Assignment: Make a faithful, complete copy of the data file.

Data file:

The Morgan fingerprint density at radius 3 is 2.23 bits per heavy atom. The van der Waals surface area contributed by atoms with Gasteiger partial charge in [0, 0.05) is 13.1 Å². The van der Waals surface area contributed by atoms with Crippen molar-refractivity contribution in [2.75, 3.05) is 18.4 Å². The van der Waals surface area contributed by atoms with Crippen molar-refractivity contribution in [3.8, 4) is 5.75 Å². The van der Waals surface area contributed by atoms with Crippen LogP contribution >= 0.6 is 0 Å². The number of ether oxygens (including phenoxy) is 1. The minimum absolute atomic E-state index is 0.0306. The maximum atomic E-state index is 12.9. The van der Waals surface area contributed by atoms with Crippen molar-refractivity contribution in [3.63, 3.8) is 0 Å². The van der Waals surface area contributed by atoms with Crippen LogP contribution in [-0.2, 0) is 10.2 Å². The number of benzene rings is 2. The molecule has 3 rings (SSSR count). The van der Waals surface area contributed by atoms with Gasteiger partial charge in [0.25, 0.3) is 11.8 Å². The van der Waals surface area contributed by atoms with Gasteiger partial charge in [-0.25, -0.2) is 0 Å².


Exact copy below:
The Morgan fingerprint density at radius 3 is 2.23 bits per heavy atom. The van der Waals surface area contributed by atoms with Gasteiger partial charge in [0, 0.05) is 13.1 Å². The van der Waals surface area contributed by atoms with Crippen molar-refractivity contribution in [2.75, 3.05) is 18.4 Å². The van der Waals surface area contributed by atoms with Crippen molar-refractivity contribution in [3.8, 4) is 5.75 Å². The van der Waals surface area contributed by atoms with Crippen LogP contribution >= 0.6 is 0 Å². The number of ether oxygens (including phenoxy) is 1. The minimum absolute atomic E-state index is 0.0306. The maximum atomic E-state index is 12.9. The van der Waals surface area contributed by atoms with Crippen molar-refractivity contribution in [3.63, 3.8) is 0 Å². The van der Waals surface area contributed by atoms with Crippen LogP contribution in [-0.2, 0) is 10.2 Å². The number of benzene rings is 2. The molecule has 3 rings (SSSR count). The van der Waals surface area contributed by atoms with Gasteiger partial charge in [0.25, 0.3) is 11.8 Å². The van der Waals surface area contributed by atoms with Gasteiger partial charge in [-0.25, -0.2) is 0 Å².